(Sevens, a recurring feature on Aquarium Drunkard, pays tribute to the art of the individual song.)

51jf9nub2wl_sl500_aa280_We spend a lot of time discussing the elements of the music that moves us, whether it’s lyrics or instrumentation. However, at a certain point, there is an ineffable quality about the music we like that affects us in ways we cannot describe. One of the musical structures that is often hardest to describe is the idea of resolution. You don’t have to know anything about how music is structured to feel and hear resolution, but you may be hard pressed to describe it once you do. Long story short, resolution is the perceived ‘need’ that a listener has for a note or chord “to move from a dissonance (an unstable sound) to a consonance (a more final or stable sounding one).” It’s something we often hear, but cannot always describe.

No one would ever accuse Cheap Trick’s Rick Nielsen of not being a smart musician, but it’s always exciting to hear the ‘low art’ of pop music making use of a truly classical tool. “Surrender,” arguably Cheap Trick’s most well known song, uses resolution to hook listeners as it shifts from verse to chorus to pre-verse and back to the verse. My first few times really listening to “Surrender” were a bit disjointed. The song builds through its parts, not providing any sort of resolution until the 3:08 mark. The chords that are played at this point provide a connection between choruses that had been denied by the pre-verse.

It’s this use of resolution that begs for listeners to keep their ear to the song, and when the solution to the song’s discordant puzzle is finally offered, it’s like a burden being lifted. It leaves the listener hooked and eager to be taken through the blows again. The song’s addictive chorus doesn’t hurt, but truly it’s something deeper that makes the song worth returning to again and again. Good one, Rick.  words/ j. neas

Download:
MP3: Cheap Trick :: Surrender
MP3: Cheap Trick :: Surrender (outtake)
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Amazon: Cheap Trick – Heaven Tonight

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11 Responses to “Sevens :: Cheap Trick, Surrender”

  1. I was just listening to this song yesterday, when I thought how strange it is to listen to the same song dozens of times and never really hear it. I felt that about this song yesterday and It is so funny you wrote this today.

  2. Funny, but my old band and I were taking a run through covering “Surrender” a few months back. There are few songs more fun to play, far as I’m concerned. It just keeps building. It was going well enough, and then we realized we forgot that little final jump into a major progression at 3:08. Once we stuck it in, the song went from kinda great to tremendous, like a switch was flipped. “We’re all alright!” indeed!

  3. I’m always glad to see Cheap Trick get their due.

  4. Cheap Trick is a band that I only starting paying attention to a couple of years ago. A DJ companion of mine always used “Hello There” as his show’s intro theme and I finally picked up a used copy of _In Color_ a couple of years ago and was slowly blown away by it. They really are a super smart band.

    @JK – That jump into the major that you’re talking about is the exact moment I just completely flipped the first time I really listen-listened to “Surrender.”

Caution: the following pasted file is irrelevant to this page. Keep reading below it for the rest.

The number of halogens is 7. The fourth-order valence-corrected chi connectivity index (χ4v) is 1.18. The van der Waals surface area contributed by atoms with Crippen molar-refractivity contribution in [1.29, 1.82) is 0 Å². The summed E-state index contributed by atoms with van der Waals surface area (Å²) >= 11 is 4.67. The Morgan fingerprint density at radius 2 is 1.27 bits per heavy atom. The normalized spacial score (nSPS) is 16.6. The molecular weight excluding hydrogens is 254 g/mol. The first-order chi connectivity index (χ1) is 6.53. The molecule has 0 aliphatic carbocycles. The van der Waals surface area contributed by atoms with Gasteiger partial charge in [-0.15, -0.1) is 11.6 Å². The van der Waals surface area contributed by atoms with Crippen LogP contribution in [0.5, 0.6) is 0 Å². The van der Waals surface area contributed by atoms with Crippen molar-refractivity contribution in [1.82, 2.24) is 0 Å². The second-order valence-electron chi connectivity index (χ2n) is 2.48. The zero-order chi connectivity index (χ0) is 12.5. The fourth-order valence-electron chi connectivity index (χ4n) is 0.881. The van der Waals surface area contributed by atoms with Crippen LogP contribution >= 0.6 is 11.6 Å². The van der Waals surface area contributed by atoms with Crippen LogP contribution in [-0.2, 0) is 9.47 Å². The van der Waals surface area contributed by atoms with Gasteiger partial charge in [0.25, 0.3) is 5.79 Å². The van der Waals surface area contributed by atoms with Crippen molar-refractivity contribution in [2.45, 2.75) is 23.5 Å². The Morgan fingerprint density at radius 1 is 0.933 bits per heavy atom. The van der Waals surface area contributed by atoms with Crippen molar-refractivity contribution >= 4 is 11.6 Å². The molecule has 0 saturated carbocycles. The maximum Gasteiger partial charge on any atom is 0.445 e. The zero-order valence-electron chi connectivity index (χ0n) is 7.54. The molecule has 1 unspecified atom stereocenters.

Also – is this the same “we’re all alright” that got stuck onto the end of Big Star’s “Down in the Street” for the theme song to _That 70’s Show_?

  5. “That 70’s Show”– You’re absolutely right! Thanks for the “Surrender” post and the write-up. When I read “3:08 mark”, I thought, “Oh, I know exactly where this is going!” It takes a confident songwriter to keep that particular hook hidden ’til the very end. Lord knows I’dve blown it by the first chorus…. The other sneaky thing (to us half-ass musicians anyway) is that there’s not only that half-step up modulation right before the last verse but also (sneaky bastards!) one that comes right out of the gate, between the intro and first verse. Climb… climb… kaboom!

  6. Great post…and a great great band. I’ve always felt that Robin Zander is one of the most versatile, yet perhaps the most underrated, vocalist in rock’n’roll. That cat can flat-out bring it.

  7. “Also – is this the same “we’re all alright” that got stuck onto the end of Big Star’s “Down in the Street” for the theme song to _That 70’s Show_?”

    Yup, that ‘s Cheap Trick redoing that song into That 70’s Show theme song.

    Interesting posts. Liked hearing all the input about why that song is so great. Love Cheap Trick.

  8. Not sure if this the exact same thing, but I get the same feeling when listening to “Slapped Actress” by The Hold Steady. The song seems to crest repeatedly with a payoff being withheld, but in a good way. It’s really the chords in the “chorus”, since the song doesn’t really have a repeated chorus as such. At any rate it’s a tremendous song.

  9. […] Sevens :: Cheap Trick, Surrender […]

  10. […] Click here to go to AD to check Cheap Trick “Surrender (Outtake Version)”…fun to see how this song evolved…plus this version has the original verse in it  “he heard that WACS were dykes, old maids either that or whores”…sloppy studio take but they were feeling their way through the tune.   Nice nugget to have in your vault. […]

  11. And of course it’s great album based just on the fact that someone decided to put the two long-haired, attractive guys on the front and stick the wierdos on the back! You think Coldplay ever considered doing this?

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